The municipality of Scarperia e San Piero consists of two medieval villages, deep in the Mugello countryside.
Scarperia, one of the most beautiful villages in Italy according to an official list by ANCI (Associazione Nationale Comuni Italiani), boasts a unique medieval history: having been made a vicariate, it wielded administrative power on behalf of the Florentine government.
The village of San Piero, meanwhile, sits on the banks of the river Sieve. It grew in importance thanks to a bridge over the river, which was a necessary crossing point on the way to the Giogo Pass.
The heart of the main square is dominated by the fourteenth-century Palazzo dei Vicari. Its name comes from the vicari, the officials who lived in the palazzo and governed the area on behalf of Florence.
The façade is speckled with the crests of the various vicari: the most interesting specimens are those in terracotta, which came from the workshops of the Della Robbia family and from Benedetto Buglioni. Inside, the building is full of Renaissance frescos, which contrast with its stark exterior. The first room you come to on the top floor contains a Madonna and Child with Saints from 1554, by a member of the school of Ghirlandaio.
Also inside the palazzo, you can visit the Museum of Cutting Tools and take a journey through Mugellan craftsmanship: Scarperia, after all, is famous for its knifemaking.
Two interesting religious buildings also face onto the main square: the Propositura, founded in 1326, and the Oratory of the Madonna di Piazza, which goes back to 1320 and is where the vicari were invested. The Oratory contains Jacopo del Casentino's painting Madonna di Piazza, which was found, according to legend, in the piazza's water well.
All that remains to mention is the Sant'Agata Sacred Art Collection and the Sant'Agata Centre of Archaeological Documentation.
San Piero's parish church is noteworthy for being one of the oldest in the Mugello. The current building dates back to the twelfth century, but in all likelihood an older church preceded it on the same site, given a document from 1018 makes mention of it. The church and parsonage contain object of real artistic value, especially the terracotta baptismal font, which is thought to have been made by Giovanni della Robbia.
Opposite the church we find the Oratory della Compagnia, which became the town's guest house and hospital in 1275.
Not far from San Piero you can visit the convent of Bosco ai Frati - one of the oldest religious houses in Tuscany - which holds a crucifix by Donatello.
Nor should you miss a visit to the Medici castle of Il Trebbio, a UNESCO World Heritage Site that has been hosting illustrious guests since its completion. Its hunting grounds made it especially beloved of Lorenzo the Magnificent, and it was also inhabited for a long time by the dynamic renegade captain Giovanni delle Bande Nere, whose wife Maria Salviati became the mother of Grand Duke Cosimo I de' Medici. In 1476, a very young Amerigo Vespucci stayed here, fleeing from a plague-stricken Florence.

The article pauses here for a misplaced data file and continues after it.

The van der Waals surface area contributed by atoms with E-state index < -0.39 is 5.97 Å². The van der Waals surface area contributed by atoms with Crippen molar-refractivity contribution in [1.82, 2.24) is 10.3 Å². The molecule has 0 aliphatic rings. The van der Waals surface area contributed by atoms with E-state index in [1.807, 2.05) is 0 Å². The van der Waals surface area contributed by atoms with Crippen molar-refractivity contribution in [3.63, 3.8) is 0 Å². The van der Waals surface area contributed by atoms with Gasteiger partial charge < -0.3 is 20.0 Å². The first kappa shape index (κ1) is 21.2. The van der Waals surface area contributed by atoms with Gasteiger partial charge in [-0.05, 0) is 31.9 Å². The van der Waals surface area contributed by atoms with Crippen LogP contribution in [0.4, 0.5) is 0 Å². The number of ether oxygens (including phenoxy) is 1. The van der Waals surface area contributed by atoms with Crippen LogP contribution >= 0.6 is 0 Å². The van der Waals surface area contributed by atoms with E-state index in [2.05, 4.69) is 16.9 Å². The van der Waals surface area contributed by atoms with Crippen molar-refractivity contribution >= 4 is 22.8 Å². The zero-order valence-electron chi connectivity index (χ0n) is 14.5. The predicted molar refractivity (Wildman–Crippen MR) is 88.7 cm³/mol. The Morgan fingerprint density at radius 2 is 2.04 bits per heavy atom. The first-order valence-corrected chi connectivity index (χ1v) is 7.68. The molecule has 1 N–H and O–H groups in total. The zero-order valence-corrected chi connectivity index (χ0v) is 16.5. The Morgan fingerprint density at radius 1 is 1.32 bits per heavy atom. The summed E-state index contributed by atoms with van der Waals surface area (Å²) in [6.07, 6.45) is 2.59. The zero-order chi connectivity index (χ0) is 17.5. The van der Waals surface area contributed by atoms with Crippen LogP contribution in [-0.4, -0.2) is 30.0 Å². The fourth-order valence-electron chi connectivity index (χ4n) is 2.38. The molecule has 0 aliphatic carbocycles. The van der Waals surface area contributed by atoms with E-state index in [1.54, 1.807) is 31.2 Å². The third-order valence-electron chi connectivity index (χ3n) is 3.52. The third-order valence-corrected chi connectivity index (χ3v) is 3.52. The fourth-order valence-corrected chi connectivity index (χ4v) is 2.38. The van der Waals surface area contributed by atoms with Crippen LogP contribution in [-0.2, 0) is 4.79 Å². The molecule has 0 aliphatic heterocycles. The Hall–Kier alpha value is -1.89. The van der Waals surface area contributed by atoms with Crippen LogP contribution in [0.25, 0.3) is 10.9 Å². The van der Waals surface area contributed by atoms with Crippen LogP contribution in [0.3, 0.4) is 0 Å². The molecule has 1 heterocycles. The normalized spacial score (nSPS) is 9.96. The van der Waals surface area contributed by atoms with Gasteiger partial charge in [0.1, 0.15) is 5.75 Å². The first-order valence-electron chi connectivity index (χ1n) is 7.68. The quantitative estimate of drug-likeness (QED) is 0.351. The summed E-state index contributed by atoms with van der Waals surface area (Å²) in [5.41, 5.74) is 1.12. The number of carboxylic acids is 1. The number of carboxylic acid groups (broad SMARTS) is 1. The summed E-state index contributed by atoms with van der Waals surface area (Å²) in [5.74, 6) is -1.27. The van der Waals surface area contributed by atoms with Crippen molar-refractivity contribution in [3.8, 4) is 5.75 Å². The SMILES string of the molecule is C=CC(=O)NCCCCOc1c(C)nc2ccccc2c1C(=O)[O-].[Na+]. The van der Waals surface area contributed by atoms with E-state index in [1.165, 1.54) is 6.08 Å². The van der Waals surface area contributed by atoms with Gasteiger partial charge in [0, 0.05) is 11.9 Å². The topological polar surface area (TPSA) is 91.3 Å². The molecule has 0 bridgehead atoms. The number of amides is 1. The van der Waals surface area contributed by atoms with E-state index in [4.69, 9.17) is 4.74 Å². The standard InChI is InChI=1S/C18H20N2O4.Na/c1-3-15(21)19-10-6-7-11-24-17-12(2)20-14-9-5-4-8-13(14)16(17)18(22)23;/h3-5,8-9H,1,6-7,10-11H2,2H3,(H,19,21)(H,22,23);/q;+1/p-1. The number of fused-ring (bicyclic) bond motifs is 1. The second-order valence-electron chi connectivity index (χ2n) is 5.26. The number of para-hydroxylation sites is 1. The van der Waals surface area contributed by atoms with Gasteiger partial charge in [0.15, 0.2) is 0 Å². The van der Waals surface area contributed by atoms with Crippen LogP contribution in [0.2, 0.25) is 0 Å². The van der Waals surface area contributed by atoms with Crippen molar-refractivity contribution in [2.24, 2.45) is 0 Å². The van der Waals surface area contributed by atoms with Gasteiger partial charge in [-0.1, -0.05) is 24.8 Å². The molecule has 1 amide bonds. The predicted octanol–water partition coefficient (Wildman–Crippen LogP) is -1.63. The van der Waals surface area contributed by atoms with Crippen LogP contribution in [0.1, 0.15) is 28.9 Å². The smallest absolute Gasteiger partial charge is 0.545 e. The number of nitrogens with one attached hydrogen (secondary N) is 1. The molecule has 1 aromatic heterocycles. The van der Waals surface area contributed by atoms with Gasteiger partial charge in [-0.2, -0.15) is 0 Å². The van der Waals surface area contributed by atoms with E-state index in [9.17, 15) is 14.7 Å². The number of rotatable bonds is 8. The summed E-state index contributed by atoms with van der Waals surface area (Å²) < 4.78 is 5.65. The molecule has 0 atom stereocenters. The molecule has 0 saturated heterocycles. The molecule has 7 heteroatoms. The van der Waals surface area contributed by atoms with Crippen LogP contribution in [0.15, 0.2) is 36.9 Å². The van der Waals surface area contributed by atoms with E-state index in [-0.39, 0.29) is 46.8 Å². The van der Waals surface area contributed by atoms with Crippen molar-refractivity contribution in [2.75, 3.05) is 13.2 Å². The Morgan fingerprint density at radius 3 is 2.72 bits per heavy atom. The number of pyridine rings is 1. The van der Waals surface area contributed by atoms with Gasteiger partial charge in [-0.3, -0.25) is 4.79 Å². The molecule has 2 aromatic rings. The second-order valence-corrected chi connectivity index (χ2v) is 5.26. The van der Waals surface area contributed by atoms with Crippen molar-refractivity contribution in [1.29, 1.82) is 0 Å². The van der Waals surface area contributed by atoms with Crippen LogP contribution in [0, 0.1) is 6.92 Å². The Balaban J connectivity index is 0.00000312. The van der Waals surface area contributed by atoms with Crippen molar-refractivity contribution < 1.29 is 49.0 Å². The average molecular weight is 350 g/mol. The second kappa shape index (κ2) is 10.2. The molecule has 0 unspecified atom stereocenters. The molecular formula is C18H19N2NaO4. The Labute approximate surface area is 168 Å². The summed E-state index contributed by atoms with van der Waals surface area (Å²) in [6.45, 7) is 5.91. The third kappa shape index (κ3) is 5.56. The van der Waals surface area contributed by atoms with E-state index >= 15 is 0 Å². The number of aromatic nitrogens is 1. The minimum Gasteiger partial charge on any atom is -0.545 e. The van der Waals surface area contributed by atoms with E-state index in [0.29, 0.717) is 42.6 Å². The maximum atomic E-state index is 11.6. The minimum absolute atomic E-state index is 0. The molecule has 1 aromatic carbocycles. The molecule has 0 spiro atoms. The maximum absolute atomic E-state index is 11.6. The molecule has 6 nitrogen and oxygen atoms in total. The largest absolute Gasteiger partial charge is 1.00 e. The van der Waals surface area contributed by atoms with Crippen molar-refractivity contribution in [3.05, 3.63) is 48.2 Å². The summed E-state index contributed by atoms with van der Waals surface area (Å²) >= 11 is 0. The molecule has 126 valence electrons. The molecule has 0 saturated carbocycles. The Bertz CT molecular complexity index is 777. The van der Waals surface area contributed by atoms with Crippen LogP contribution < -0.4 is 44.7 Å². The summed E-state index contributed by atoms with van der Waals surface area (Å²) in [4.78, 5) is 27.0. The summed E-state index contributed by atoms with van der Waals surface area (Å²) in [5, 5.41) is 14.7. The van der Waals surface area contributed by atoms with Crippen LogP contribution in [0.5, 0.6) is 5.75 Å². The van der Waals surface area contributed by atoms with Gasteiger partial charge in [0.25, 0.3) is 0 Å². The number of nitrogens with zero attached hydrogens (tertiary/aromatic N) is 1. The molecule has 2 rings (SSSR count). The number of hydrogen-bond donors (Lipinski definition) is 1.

If you want to discover the Mugello's greenery, you can cycle a 10-km route to arrive at the Giogo Pass. At 882 metres high, it gives you an astonishing view of the Upper Mugello, repaying the effort it takes to get up there.
Every year, usually the last Sunday of May or the first Sunday of June, the Mugello International Autodrome hosts the Italian Grand Prix, the official Moto GP race.
Aside from this, Scarperia puts on the famous Festa del Diotto every year, a festival that goes back further than anyone can remember. Officially founded by the Florentine Republic on 7 September 1306, Scarperia has always been organising festivities for the 8 September, to celebrate the birth of the Virgin Mary. On the evening of this date, the doors to the Palazzo dei Vicari are flung open and a costumed procession marches out, noble lords and ladies all. Sports that the goliards (wandering medieval scholars) would have played then take place in the main square, with the town's various districts competing: it's these games, which are meant to honour the ghosts of the vicari, that really inject the Diotto festival with life. The weekend before this is full of Renaissance-themed days, where the locals relive a typical day in the life of the Renaissance with tournaments, jesters, falconry, firework displays, dances and music.
The culinary traditions of the Mugello are extremely old, stretching back to the medieval period, and are characterised by simple flavours and local ingredients. There will certainly be a chance to try traditional dishes like potato tortelli, herb-filled ravioli, farinata cake, crostini with black cabbage, stuffed rabbit and the classic bistecca alla fiorentina steak.